When hearing the acronym HIPAA, I often imagine a hippo.
A hippopotamus (meaning water horse from the Greek) is the third largest land animal. Cumbersome and thick-skinned, it appears to have been created by a committee forced into decisions before a deadline eliminated funding. Remarkably, the massive mammal is fast, whether running or swimming. Don’t linger if a hippo suddenly veers toward you for a meet and greet!
Maybe I think of hippo and HIPAA for another reason: The Health Insurance Portability and Accountability Act (HIPAA) could also be labeled big and cumbersome.
Don’t get in its way either!
HIPAA irks me. I rarely remember the acronym’s letters: HIPPA, HPPA, or HIPAH? And I usually fail to correctly identify what each of the letters represent. Doesn’t the “I” mean Information and shouldn’t the “P” be for Patient? Why, please, was the awkward “portability” ever considered as a useful word for the average consumer?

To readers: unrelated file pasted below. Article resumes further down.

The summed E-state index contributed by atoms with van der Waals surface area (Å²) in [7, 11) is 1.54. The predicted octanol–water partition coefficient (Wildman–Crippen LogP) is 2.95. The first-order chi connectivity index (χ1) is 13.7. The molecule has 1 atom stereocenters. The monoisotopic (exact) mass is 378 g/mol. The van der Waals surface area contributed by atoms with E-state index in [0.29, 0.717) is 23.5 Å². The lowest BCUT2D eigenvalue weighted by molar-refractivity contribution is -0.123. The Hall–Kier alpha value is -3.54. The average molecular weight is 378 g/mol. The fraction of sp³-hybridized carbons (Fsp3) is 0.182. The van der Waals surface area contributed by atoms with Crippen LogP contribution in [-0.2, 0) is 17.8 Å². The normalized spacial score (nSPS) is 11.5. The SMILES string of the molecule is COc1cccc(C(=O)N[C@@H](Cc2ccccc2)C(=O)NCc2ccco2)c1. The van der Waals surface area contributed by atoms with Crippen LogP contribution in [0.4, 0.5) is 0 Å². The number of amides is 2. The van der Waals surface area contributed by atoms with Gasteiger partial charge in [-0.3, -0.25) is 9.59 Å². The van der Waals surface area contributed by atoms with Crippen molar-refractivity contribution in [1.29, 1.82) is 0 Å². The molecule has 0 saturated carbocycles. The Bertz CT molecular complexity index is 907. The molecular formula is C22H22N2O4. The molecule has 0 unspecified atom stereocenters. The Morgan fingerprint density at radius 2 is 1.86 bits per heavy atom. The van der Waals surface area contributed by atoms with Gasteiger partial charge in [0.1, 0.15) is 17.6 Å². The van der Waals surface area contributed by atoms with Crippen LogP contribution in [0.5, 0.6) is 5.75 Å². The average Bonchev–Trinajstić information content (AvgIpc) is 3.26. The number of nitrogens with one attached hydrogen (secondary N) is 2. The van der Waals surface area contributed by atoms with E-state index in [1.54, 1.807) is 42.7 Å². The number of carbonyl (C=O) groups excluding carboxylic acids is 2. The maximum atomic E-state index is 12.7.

And HIPAA was designed with the average consumer in mind. The simplest way of understanding HIPAA is that it protects an individual’s medical and health data. (If you want a more complicated official explanation, you can look here.) Every health-related agency, including hospices, must follow HIPAA guidelines. If HIPAA is the Pied Piper, health care agencies are the ones trailing right behind. Every consumer—a.k.a., you the citizen, you the patient, you who accumulates massive amounts of health-related data from birth—is guaranteed privacy because of the 1996 act passed during President Clinton’s administration.
My dislike of HIPAA has other reasons. Read More →by